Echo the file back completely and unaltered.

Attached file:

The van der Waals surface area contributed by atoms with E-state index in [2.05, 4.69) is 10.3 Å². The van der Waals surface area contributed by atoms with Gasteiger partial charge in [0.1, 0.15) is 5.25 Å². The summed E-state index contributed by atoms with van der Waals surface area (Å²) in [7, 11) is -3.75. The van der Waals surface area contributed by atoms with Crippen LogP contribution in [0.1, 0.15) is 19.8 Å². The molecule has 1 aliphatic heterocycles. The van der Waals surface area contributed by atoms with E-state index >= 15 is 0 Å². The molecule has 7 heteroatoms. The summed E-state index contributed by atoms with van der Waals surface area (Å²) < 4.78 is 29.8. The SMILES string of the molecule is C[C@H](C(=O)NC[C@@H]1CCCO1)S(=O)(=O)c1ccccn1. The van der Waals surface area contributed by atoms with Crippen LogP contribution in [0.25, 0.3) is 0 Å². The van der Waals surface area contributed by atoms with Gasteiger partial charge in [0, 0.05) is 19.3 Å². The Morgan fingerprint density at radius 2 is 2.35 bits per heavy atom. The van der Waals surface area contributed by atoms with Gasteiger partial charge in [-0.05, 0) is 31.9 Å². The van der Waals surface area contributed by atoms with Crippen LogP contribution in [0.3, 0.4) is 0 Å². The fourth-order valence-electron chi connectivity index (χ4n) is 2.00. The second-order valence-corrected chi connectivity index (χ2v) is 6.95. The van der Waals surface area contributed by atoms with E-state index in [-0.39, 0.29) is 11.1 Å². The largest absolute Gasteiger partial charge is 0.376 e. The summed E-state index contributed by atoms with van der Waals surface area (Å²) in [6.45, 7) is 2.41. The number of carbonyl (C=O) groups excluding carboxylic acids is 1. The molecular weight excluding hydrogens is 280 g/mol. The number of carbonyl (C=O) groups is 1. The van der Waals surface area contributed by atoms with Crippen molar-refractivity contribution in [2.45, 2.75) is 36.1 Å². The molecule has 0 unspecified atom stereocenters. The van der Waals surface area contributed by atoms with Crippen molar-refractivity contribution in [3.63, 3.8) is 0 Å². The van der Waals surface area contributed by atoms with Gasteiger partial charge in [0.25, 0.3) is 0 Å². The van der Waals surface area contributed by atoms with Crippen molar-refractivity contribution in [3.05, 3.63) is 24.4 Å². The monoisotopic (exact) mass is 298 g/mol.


The van der Waals surface area contributed by atoms with E-state index in [2.05, 4.69) is 10.3 Å². The van der Waals surface area contributed by atoms with Gasteiger partial charge in [0.1, 0.15) is 5.25 Å². The summed E-state index contributed by atoms with van der Waals surface area (Å²) in [7, 11) is -3.75. The van der Waals surface area contributed by atoms with Crippen LogP contribution in [0.1, 0.15) is 19.8 Å². The molecule has 1 aliphatic heterocycles. The van der Waals surface area contributed by atoms with E-state index >= 15 is 0 Å². The molecule has 7 heteroatoms. The summed E-state index contributed by atoms with van der Waals surface area (Å²) < 4.78 is 29.8. The SMILES string of the molecule is C[C@H](C(=O)NC[C@@H]1CCCO1)S(=O)(=O)c1ccccn1. The van der Waals surface area contributed by atoms with Crippen LogP contribution in [0.25, 0.3) is 0 Å². The van der Waals surface area contributed by atoms with Gasteiger partial charge in [0, 0.05) is 19.3 Å². The Morgan fingerprint density at radius 2 is 2.35 bits per heavy atom. The van der Waals surface area contributed by atoms with Gasteiger partial charge in [-0.05, 0) is 31.9 Å². The van der Waals surface area contributed by atoms with Crippen LogP contribution in [0.3, 0.4) is 0 Å². The fourth-order valence-electron chi connectivity index (χ4n) is 2.00. The second-order valence-corrected chi connectivity index (χ2v) is 6.95. The van der Waals surface area contributed by atoms with E-state index in [-0.39, 0.29) is 11.1 Å². The largest absolute Gasteiger partial charge is 0.376 e. The summed E-state index contributed by atoms with van der Waals surface area (Å²) in [6.45, 7) is 2.41. The number of carbonyl (C=O) groups excluding carboxylic acids is 1. The molecular weight excluding hydrogens is 280 g/mol. The number of carbonyl (C=O) groups is 1. The van der Waals surface area contributed by atoms with Crippen molar-refractivity contribution in [2.45, 2.75) is 36.1 Å². The molecule has 0 unspecified atom stereocenters. The van der Waals surface area contributed by atoms with Crippen molar-refractivity contribution in [3.63, 3.8) is 0 Å². The van der Waals surface area contributed by atoms with Gasteiger partial charge in [0.25, 0.3) is 0 Å². The van der Waals surface area contributed by atoms with Crippen molar-refractivity contribution in [3.05, 3.63) is 24.4 Å². The monoisotopic (exact) mass is 298 g/mol.